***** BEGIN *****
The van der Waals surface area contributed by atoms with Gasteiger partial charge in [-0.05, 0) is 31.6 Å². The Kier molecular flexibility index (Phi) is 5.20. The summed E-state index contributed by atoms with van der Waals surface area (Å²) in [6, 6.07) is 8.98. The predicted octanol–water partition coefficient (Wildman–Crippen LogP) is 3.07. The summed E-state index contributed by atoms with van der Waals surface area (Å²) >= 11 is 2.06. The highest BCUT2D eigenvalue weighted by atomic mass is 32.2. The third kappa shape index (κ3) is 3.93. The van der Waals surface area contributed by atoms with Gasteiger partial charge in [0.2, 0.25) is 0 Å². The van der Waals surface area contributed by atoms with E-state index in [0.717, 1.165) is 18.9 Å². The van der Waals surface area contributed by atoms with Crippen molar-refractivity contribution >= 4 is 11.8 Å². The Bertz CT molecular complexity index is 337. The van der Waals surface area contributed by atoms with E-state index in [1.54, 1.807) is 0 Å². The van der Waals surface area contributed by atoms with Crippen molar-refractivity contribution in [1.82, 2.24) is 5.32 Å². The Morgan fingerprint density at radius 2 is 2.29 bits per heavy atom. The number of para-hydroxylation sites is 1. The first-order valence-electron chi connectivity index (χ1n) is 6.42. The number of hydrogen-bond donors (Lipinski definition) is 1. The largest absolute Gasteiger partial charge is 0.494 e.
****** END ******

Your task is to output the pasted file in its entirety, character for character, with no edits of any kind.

The van der Waals surface area contributed by atoms with Gasteiger partial charge in [-0.05, 0) is 31.6 Å². The Kier molecular flexibility index (Phi) is 5.20. The summed E-state index contributed by atoms with van der Waals surface area (Å²) in [6, 6.07) is 8.98. The predicted octanol–water partition coefficient (Wildman–Crippen LogP) is 3.07. The summed E-state index contributed by atoms with van der Waals surface area (Å²) >= 11 is 2.06. The highest BCUT2D eigenvalue weighted by atomic mass is 32.2. The third kappa shape index (κ3) is 3.93. The van der Waals surface area contributed by atoms with Gasteiger partial charge in [0.2, 0.25) is 0 Å². The van der Waals surface area contributed by atoms with E-state index in [0.717, 1.165) is 18.9 Å². The van der Waals surface area contributed by atoms with Crippen molar-refractivity contribution >= 4 is 11.8 Å². The Bertz CT molecular complexity index is 337. The van der Waals surface area contributed by atoms with E-state index in [1.54, 1.807) is 0 Å². The van der Waals surface area contributed by atoms with Crippen molar-refractivity contribution in [1.82, 2.24) is 5.32 Å². The Morgan fingerprint density at radius 2 is 2.29 bits per heavy atom. The number of para-hydroxylation sites is 1. The first-order valence-electron chi connectivity index (χ1n) is 6.42. The number of hydrogen-bond donors (Lipinski definition) is 1. The largest absolute Gasteiger partial charge is 0.494 e.